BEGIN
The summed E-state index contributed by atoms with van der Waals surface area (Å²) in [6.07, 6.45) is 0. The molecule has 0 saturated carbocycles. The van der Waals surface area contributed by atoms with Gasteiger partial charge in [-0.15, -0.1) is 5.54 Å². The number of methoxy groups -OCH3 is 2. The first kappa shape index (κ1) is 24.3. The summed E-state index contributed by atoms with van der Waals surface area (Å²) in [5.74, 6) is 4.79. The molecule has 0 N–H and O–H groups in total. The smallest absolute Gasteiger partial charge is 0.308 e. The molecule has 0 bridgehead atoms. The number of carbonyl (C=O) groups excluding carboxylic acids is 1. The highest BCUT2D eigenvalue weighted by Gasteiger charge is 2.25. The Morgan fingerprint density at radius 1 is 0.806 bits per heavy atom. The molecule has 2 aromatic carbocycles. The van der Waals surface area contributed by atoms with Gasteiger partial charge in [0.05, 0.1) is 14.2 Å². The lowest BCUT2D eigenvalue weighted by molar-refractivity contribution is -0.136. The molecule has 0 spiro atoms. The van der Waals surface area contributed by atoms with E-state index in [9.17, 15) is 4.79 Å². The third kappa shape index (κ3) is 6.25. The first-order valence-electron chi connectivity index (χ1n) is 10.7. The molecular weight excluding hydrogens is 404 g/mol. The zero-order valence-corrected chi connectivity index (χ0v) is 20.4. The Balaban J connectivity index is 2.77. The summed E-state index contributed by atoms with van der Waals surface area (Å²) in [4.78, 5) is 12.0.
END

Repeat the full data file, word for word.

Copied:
The summed E-state index contributed by atoms with van der Waals surface area (Å²) in [6.07, 6.45) is 0. The molecule has 0 saturated carbocycles. The van der Waals surface area contributed by atoms with Gasteiger partial charge in [-0.15, -0.1) is 5.54 Å². The number of methoxy groups -OCH3 is 2. The first kappa shape index (κ1) is 24.3. The summed E-state index contributed by atoms with van der Waals surface area (Å²) in [5.74, 6) is 4.79. The molecule has 0 N–H and O–H groups in total. The smallest absolute Gasteiger partial charge is 0.308 e. The molecule has 0 bridgehead atoms. The number of carbonyl (C=O) groups excluding carboxylic acids is 1. The highest BCUT2D eigenvalue weighted by Gasteiger charge is 2.25. The Morgan fingerprint density at radius 1 is 0.806 bits per heavy atom. The molecule has 2 aromatic carbocycles. The van der Waals surface area contributed by atoms with Gasteiger partial charge in [0.05, 0.1) is 14.2 Å². The lowest BCUT2D eigenvalue weighted by molar-refractivity contribution is -0.136. The molecule has 0 spiro atoms. The van der Waals surface area contributed by atoms with E-state index in [9.17, 15) is 4.79 Å². The third kappa shape index (κ3) is 6.25. The first-order valence-electron chi connectivity index (χ1n) is 10.7. The molecular weight excluding hydrogens is 404 g/mol. The zero-order valence-corrected chi connectivity index (χ0v) is 20.4. The Balaban J connectivity index is 2.77. The summed E-state index contributed by atoms with van der Waals surface area (Å²) in [4.78, 5) is 12.0.